Often times your business, company or brand will need to pitch reporters to write a story about something that is important to your brand. Whether you will need to pitch various publications, blogs, or others on your media list, you’ll also need to pitch freelance writers. Freelance journalists write to sell their stories. They typically sell their content to magazines, trade publications, newspapers, online news websites, blogs and more. When working with them it’s important to remember they work for themselves, not directly for an organization or publication. And that is exactly what makes them an important group to pitch your story to; their multiple relationships with a variety of news organizations. An editor may turn you down when you email them a story about your company, but they are much more likely to listen when a freelance writer brings them a completed story, ready to go.
Customized media pitching can be a time consuming process. If you don’t know how to do it, or don’t have the ample time needed to do it right, consider hiring a PR professional to take this task on for you. Contact our team at email@example.com to find out how we can assist you. If you’ve decided to pitch them on your own, here are a few things you should know, according to Ereleases.com.
1. Freelancers tend to be more diverse than traditional reporters — “Staff reporters typically have a single niche that they cover. Freelancers, on the other hand, tend to be more diverse. They often cover multiple industries and different types of stories because it gives them the chance to write more stories and make more money. This often gives you a bit more flexibility when pitching freelancers as they may be able to cover any type of good story you have for them. Have multiple pitches and angles ready when talking to a freelance reporter because they could be able to create different stories that get your company in different publications."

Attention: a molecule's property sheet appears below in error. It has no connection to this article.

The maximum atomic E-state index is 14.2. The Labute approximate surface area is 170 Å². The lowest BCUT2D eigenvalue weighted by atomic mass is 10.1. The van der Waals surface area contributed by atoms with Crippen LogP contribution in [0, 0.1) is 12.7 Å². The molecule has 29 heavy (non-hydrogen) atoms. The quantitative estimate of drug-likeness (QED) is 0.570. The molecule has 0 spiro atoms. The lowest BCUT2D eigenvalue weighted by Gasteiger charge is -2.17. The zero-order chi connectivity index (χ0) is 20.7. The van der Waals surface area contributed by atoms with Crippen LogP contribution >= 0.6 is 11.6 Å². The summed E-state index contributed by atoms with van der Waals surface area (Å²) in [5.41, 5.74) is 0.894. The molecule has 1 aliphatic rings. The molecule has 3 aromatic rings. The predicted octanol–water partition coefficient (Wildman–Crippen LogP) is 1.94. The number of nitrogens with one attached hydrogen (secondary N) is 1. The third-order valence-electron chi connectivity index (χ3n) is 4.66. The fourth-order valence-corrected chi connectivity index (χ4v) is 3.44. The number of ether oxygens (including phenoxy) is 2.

2. Freelancers need you —“ The freelance reporter doesn’t have a salary to fall back on. He (or she) has to always be writing if he wants to get paid. They have a lot of motivation to write stories so they can make money and keep food on the table. That is something you can use to your advantage because they will be working hard to sell your story and get you coverage so they can get paid.”
3. Freelancers often have flexible schedules — “Staff reporters tend to keep predictable schedules, and they’re often busy working to meet their employer’s deadlines. Freelancers, on the other hand, often have flexible schedules. They sometimes work all hours of the day and night, making themselves available whenever opportunity presents itself. This gives you more chances to make contact and to stand out with your pitch. Just make sure you know how the freelancer likes to be contacted. Some prefer email to phone calls, so keep that in mind so you don’t annoy them.”
We recommend one on one communication when pitching a freelance writer. They’ll respond more to a customized email or 60 second phone pitch than they will to a large press release blast. Be personable and honest with them about your media goals and the message you want to send. Follow them on twitter, and show social media support when they write about your topic. A thank you note is not necessary in most cases, you provided them with content that allowed them to make money writing your story. Re sharing their story or supporting them on social media is thank you enough.
Are you a freelance writer and have a comment? Leave it below. We’d love to hear from you!